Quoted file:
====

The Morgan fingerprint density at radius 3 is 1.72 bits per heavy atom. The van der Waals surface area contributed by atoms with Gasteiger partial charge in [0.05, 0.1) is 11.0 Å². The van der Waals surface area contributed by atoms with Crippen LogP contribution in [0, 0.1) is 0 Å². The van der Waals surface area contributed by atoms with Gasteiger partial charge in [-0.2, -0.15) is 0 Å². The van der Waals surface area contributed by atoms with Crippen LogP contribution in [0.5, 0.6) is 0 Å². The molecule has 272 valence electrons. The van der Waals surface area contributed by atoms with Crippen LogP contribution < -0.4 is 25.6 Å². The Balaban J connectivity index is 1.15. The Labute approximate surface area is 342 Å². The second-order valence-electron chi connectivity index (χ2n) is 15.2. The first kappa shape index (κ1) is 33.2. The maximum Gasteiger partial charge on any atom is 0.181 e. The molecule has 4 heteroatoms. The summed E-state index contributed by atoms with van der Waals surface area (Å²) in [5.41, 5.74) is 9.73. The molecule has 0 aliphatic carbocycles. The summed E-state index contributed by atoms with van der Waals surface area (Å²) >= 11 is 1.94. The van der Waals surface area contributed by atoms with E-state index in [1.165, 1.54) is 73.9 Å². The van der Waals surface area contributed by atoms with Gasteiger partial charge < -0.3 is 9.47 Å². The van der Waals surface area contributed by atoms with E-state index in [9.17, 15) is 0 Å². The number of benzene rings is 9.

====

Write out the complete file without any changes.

The Morgan fingerprint density at radius 3 is 1.72 bits per heavy atom. The van der Waals surface area contributed by atoms with Gasteiger partial charge in [0.05, 0.1) is 11.0 Å². The van der Waals surface area contributed by atoms with Crippen LogP contribution in [0, 0.1) is 0 Å². The van der Waals surface area contributed by atoms with Gasteiger partial charge in [-0.2, -0.15) is 0 Å². The van der Waals surface area contributed by atoms with Crippen LogP contribution in [0.5, 0.6) is 0 Å². The molecule has 272 valence electrons. The van der Waals surface area contributed by atoms with Crippen LogP contribution < -0.4 is 25.6 Å². The Balaban J connectivity index is 1.15. The Labute approximate surface area is 342 Å². The second-order valence-electron chi connectivity index (χ2n) is 15.2. The first kappa shape index (κ1) is 33.2. The maximum Gasteiger partial charge on any atom is 0.181 e. The molecule has 4 heteroatoms. The summed E-state index contributed by atoms with van der Waals surface area (Å²) in [5.41, 5.74) is 9.73. The molecule has 0 aliphatic carbocycles. The summed E-state index contributed by atoms with van der Waals surface area (Å²) >= 11 is 1.94. The van der Waals surface area contributed by atoms with E-state index in [1.165, 1.54) is 73.9 Å². The van der Waals surface area contributed by atoms with Gasteiger partial charge < -0.3 is 9.47 Å². The van der Waals surface area contributed by atoms with E-state index in [9.17, 15) is 0 Å². The number of benzene rings is 9.